Migrating Marvels By Dr. Lenore Tedesco
Originally Published in Cape May Magazine Winter 2014
Reprinted with permission from Cape May Magazine, December 2014
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ape May sits in one of the worldâ€™s great migration corridors. In addition to being on one of these great highways, the narrow peninsula between the Atlantic Ocean and Delaware Bay is also a stopover point. Think of it as a great truck stop on an interstate system. The abundant beaches, farms, meadows, and forests of the peninsula are a perfect place for migratory wildlife to rest and refuel before making the first of many dangerous crossings over open water. Most people are familiar with the globally famous fall migration of eagles, hawks and falcons through Cape May. Spending time at the Hawkwatch Platform in Cape May Point State Park on a sunny fall day with a good north wind is a rewarding venture. Perhaps fewer are familiar with the great southbound migration of seabirds that occurs just offshore of Cape May. At the Seawatch on the north end of Avalon, scientists count the strings of nearly a million seabirds migrating south from their North Atlantic breeding areas. Because these birds are spread over large areas and spend so much time out at sea or nesting on isolated rocky offshore islands, understanding their populations and population trends is extremely difficult. One of the best ways to do that is to monitor them as they are funneling past 7 Mile Island. The north end of Avalon juts almost a mile further out into the Atlantic than the rest of the barrier islands, bringing mixed flocks of migrating birds within view of the beach. Over sixty percent of all sea ducks breeding in the Western Atlantic pass by or winter off of Avalon, making Avalon Seawatch
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one of the greatest natural spectacles in North America. Cape May is an important stopover for migratory Monarch Butterflies as they make their way south to the mountains of Mexico to spend the winter. Butterflies (and some moths) migrate to avoid unfavorable circumstances that can range from weather, food shortages, or even overpopulation. Just like birds, migration in butterflies and moths can involve all individuals of a species or just a subgroup of the individuals. The most well known migration is that of the eastern population of Monarch Butterflies. Several other species of butterflies and moths are also migratory. The Painted Lady, Common Buckeye, American Lady, Red Admiral, Cloudless Sulphur, numerous Skippers, Question Mark, and Mourning Cloak are all butterflies that migrate, and many can be seen in the area nectaring and roosting as they pause on the long journeys. Of all the remarkable migrations, the migration of dragonflies is perhaps the least well-known, both to the general public as well as to the scientific community. Several species of dragonflies are known to migrate and many can be seen in Cape May in the late summer and throughout the fall. The Wandering Glider is a powerhouse. Touted as the most evolved dragonfly in the world, they drift on the wind and feed on windborne insects until different temperature air masses converge and produce rain pools, where they breed. They can fly day and night over the open ocean for thousands of miles. In North America, they straggle north to breeding areas, and, like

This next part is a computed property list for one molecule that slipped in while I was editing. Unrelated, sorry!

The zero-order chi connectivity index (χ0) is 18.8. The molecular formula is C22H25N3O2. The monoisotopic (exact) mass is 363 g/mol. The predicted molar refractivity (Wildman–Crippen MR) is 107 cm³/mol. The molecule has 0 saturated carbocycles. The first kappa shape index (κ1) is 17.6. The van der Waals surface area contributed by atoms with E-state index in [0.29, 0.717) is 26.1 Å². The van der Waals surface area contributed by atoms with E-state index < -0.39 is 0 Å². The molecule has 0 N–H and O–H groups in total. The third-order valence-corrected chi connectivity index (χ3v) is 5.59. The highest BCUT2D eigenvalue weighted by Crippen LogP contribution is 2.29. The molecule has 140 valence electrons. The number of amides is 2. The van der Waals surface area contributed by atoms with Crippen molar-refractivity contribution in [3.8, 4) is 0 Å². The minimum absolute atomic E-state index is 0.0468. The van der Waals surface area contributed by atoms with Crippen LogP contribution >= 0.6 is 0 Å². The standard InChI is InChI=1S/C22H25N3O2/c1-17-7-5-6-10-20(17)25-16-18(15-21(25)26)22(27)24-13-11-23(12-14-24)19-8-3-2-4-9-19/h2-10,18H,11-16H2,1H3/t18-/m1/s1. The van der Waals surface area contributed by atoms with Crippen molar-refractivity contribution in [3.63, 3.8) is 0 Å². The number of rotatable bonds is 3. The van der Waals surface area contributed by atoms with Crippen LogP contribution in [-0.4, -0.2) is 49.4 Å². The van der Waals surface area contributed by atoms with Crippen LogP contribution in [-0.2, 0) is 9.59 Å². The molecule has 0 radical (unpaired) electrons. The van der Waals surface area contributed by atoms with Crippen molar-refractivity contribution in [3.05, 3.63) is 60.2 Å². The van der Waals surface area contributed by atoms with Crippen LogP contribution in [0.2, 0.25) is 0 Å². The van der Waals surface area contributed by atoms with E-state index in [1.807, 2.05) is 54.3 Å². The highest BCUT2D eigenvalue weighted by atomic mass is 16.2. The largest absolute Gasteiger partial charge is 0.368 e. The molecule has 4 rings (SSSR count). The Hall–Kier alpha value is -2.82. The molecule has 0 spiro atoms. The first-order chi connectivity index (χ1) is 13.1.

the Monarch, it is the offspring that migrate south in the fall. They are the only dragonfly found around the world, and they breed on all continents except Europe. On oceanic islands, they are the only dragonfly because of their ability to fly over open water for so long. These marvels are less than two inches long and are yelloworange with clear wings. They constantly hover eight to ten feet off the ground and only rarely perching. They are commonly seen at The Wetlands Institute hunting over the meadows. Among the other dragonflies migrating through Cape May are the Black Saddlebags. They are medium-sized dragonflies (two inches long) with a black body, clear wings and distinctive black â€œsaddlebagâ€? markings on the wings next to the body. There are both resident and migratory populations of Black Saddlebags, and they can be seen in swarms during the southbound migration in the fall. They too are commonly seen at The Wetlands Institute. Other migratory dragonflies in the Cape May area are the Twelve Spotted Skimmer, Common Green Darner, the Swamp Darner, and Red Saddlebags. The small Blue Dasher is a frequent swarmer on The Wetlands Institute Salt Marsh Trail in early fall. They appear suddenly in large numbers and feed over the marsh, perching on the trail vegetation for several weeks before disappearing again. Documentation of migratory behavior in Blue Dashers is relatively limited and mostly related to congregating behavior at the appropriate time for migration rather than actual evidence of migration. Cape May during the fall migration is a special place. The peninsulaâ€™s location makes it part of an important flyway, and its rich diversity of habitats and protected environments is a key reason that it has become and remained such an important migratory stopover. There are challenges. Development and habitat loss continue to be concerns. Invasive and non-native vegetation is also taking a toll. When these birds and insects make their stopovers, they are in desperate need of rest and food to empower them to continue on their journey and successfully reach their destinations. There is a lot you can do. Maintaining native plants in gardens and managing invasive plants on your property are two great ways to help. Making your patch of land welcoming and suitable for these travelers not only puts out the welcome mat so you can enjoy their visits, but also helps give them a helping hand along the way. There are lots of resources to help you plan garden improvements. The National Wildlife Federation has programs for creating backyard habitat and provides great resources for getting started. The Wetlands Institute has gardens promoting native plants or pollinators and wildlife and hosts periodic programs where you can see native plants in action.